In animal studies, surgical implantation of brown fat stores leads to effective weight loss in models of obesity suggesting a possible surgical treatment of obesity in humans.

New Data:
There is a great deal of research on the role of brown fat in obesity and diabetes in animals. Human data is relatively scarce. To investigate whether brown fat activation alters whole-body blood sugar control and insulin sensitivity in humans, researchers at the University of Texas studied 7 brown fat positive (BAT+) men and 5 brown fat negative (BAT-) men under room temperature conditions and after prolonged (5-8 hours) cold exposure (CE). The two groups were similar in age, body mass index, and adiposity.

Results showed that cold exposure significantly increased resting energy expenditure, whole-body blood sugar utilization, and insulin sensitivity in the BAT+ group only. Hence, these results support the effects noted in animal studies that brown fat plays a significant role in the development of obesity and diabetes in humans.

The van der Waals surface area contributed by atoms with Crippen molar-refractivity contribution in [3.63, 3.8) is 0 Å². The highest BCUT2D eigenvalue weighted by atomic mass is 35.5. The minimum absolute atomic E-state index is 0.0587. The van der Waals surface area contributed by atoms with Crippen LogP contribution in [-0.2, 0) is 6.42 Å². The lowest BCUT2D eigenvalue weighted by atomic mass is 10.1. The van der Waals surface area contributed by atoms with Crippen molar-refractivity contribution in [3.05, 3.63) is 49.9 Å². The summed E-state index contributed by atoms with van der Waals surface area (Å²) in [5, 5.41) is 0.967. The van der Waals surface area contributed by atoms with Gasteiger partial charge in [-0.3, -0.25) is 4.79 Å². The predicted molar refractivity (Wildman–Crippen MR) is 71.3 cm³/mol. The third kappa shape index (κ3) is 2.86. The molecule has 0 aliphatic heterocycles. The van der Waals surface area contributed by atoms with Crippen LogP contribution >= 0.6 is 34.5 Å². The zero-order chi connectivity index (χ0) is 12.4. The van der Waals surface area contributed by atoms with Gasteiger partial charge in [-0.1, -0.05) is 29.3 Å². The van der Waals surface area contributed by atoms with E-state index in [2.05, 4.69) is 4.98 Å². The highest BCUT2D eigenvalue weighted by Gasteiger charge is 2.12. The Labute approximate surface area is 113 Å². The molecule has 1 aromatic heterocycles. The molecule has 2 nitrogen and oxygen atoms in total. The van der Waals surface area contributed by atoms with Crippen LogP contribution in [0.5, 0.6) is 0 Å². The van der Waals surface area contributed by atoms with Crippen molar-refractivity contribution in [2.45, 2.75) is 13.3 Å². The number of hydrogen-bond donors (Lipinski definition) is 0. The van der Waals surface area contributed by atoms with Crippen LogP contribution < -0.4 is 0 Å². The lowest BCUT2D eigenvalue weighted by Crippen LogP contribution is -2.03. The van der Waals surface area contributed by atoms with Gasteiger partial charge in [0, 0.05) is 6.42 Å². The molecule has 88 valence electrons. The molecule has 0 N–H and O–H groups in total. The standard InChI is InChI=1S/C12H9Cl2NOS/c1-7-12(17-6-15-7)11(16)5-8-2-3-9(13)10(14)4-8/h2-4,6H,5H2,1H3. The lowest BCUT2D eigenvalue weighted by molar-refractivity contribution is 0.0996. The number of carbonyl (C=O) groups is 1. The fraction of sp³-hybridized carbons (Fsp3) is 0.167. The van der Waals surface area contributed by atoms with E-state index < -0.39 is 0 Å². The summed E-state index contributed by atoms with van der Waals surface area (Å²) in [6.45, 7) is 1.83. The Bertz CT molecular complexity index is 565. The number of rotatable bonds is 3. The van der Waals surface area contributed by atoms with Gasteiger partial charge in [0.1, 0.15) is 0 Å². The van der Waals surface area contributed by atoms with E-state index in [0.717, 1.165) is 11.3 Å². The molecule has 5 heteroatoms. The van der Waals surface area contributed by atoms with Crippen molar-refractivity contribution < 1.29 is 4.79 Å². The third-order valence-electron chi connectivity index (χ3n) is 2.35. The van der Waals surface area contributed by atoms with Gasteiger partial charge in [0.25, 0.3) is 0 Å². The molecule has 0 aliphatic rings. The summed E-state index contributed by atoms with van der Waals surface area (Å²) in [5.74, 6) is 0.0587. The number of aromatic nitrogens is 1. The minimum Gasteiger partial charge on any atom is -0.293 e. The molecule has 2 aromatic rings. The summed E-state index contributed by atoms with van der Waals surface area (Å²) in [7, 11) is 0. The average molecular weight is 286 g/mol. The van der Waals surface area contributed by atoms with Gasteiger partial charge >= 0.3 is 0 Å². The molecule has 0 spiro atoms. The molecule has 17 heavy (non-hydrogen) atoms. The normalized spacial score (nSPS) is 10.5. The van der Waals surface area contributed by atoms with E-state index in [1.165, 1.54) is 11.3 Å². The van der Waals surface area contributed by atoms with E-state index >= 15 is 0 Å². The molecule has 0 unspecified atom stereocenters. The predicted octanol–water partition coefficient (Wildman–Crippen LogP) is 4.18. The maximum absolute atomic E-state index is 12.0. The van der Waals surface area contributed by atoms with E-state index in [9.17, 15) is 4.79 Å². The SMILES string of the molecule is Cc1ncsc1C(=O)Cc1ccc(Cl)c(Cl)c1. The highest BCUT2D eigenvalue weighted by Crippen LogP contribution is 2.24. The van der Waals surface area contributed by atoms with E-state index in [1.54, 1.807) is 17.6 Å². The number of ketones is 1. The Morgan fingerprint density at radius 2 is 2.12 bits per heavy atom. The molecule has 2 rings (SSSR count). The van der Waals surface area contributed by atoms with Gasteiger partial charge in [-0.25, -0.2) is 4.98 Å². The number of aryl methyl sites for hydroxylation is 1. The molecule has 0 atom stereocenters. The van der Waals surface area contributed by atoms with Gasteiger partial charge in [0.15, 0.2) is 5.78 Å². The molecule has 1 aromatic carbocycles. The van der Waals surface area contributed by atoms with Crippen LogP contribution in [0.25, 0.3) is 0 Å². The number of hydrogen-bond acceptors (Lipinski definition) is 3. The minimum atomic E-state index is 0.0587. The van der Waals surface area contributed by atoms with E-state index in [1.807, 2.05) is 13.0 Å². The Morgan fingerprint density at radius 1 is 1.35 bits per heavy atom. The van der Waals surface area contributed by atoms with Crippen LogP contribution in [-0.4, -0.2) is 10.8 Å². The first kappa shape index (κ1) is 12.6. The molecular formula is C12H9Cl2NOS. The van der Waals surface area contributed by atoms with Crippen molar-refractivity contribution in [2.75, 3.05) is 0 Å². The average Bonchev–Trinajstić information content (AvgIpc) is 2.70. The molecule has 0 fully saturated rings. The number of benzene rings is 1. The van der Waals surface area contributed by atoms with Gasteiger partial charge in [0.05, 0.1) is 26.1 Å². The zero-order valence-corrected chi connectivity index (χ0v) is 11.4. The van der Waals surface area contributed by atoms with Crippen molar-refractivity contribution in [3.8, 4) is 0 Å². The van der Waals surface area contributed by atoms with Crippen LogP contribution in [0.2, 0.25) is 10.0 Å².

This study is quite significant because it supports the notion that increasing the activity of brown fat may help people lose weight and/or control blood sugar levels. Emerging research shows that improving insulin sensitivity, exercise and various dietary compounds, like capsaicin from red peppers and gingerol from ginger, may activate brown fat.

The research also indicates that even after weight loss has been achieved, individuals predisposed to obesity still have decreased diet-induced thermogenesis compared with lean individuals. So, it is going to be a lifelong battle for these folks. Therefore it is important to continue to support insulin sensitivity and proper metabolism indefinitely if weight loss is to be maintained.